Unless your air compressor or filter manufacturer states otherwise, there is no set frequency in which you should change your air filters. Generally, you should replace your air compressor filters when:

  • Your filters are damaged: When cleaning your filters, you should note any damage, corrosion or caked-on build-up. If you continue to use a broken air compressor filter, you risk poor air quality, damaging your air compressor and operating under higher energy costs. Replace damaged filters as soon as possible.
  • You continue to notice poor performance: If you have cleaned your air filters but continue to experience poor performance or air quality, it is probably time to replace the filters. If replacing the old filter with a new one doesn’t work, consult an air compressor service technician. It is possible you have installed the incorrect filter, or that there is a larger problem at play.
  • Your filters are old: If it has been a while since you last replaced your compressor air filters, it is probably time to replace them. The best way to keep track is to create — and stick to — a maintenance schedule and replace your filters at regular intervals. The best way to avoid a clogged air compressor filter or internal build-up is to change your filters before it becomes an issue.
  • You use your filters a lot: If you use your air compressor regularly and for long periods, you will need to replace filters more frequently than a compressor you only use as needed.
  • The quality of the supplied air is poor: If you work in an environment that has a lot of dirt, paint, pollen or other debris present, your filters will likely require more frequent cleaning and replacement. Be aware of your surrounding air quality. To minimize the frequency of cleaning and replacements, make changes around your workplace to promote better air.
  • Your business demands quality: If the quality of your work or your business’ reputation depends on the performance of your air compressor and the purity of your compressed air — such as in food and pharmaceutical production and processing — regular filter replacement is essential to avoid work delays or costly malfunctions.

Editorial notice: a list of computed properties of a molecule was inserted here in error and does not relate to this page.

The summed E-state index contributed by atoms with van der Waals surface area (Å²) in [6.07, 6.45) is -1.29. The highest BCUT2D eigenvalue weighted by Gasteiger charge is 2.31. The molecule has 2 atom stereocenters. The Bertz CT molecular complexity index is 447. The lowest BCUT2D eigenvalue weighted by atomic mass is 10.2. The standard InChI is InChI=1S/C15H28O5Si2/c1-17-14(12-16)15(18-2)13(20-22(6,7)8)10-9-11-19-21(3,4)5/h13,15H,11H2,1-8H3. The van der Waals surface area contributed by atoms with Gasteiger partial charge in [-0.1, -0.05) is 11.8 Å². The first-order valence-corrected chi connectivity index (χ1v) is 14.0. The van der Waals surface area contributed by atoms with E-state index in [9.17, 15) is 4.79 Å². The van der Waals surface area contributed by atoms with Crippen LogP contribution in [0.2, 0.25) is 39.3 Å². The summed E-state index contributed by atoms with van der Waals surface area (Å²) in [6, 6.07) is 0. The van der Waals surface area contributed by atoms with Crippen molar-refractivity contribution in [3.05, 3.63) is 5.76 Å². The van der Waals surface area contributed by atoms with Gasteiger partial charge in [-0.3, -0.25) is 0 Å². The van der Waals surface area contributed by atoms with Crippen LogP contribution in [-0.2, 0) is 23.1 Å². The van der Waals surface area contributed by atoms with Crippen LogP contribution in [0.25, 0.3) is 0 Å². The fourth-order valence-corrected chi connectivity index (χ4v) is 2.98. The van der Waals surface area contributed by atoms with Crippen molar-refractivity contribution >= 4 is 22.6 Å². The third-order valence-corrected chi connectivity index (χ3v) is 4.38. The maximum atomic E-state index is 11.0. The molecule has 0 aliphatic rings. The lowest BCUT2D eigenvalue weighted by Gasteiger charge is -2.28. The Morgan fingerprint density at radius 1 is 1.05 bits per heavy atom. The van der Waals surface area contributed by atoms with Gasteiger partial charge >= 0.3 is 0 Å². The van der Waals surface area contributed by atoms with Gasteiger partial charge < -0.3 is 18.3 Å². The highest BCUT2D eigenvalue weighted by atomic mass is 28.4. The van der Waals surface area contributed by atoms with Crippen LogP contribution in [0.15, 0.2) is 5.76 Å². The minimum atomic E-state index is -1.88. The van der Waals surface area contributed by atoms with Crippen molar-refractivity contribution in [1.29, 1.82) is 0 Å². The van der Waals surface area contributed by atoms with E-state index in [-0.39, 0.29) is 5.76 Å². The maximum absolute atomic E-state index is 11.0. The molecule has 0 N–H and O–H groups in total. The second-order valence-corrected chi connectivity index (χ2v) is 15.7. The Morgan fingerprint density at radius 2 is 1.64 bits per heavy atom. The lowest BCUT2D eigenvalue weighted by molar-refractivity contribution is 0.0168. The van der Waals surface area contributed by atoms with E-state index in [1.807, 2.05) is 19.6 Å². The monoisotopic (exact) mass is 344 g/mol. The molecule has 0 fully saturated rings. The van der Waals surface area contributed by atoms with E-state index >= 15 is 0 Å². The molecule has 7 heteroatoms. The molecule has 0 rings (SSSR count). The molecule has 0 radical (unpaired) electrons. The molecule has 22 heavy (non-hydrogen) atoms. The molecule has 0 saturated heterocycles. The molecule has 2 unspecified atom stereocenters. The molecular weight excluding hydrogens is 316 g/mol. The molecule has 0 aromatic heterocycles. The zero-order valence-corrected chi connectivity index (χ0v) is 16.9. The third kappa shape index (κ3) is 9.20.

What to Consider When Choosing an Air Compressor Filter

If it is time to replace the filter in your air compressor, it is vital you choose the right one. Here’s what you should consider when choosing your next air compressor filter:

  • Your specific compressor: Note the type of air compressor you are operating, including the type, brand, model number, date of manufacturing and size. Many filters can only be used with specific types or models of air compressors.
  • Type of air filter: Take into consideration the type of air filter you have been using. Is it a particulate, coalescer or absorber? Is it a standard air filter or one intended for high-pressure use? What size is it? If you have no issues with your current compressor operation, it is a good idea to stick with the same type of filter. However, if you have performance concerns, a different kind of filter may be what you need to address them. Consult a compressor service technician for a filter recommendation.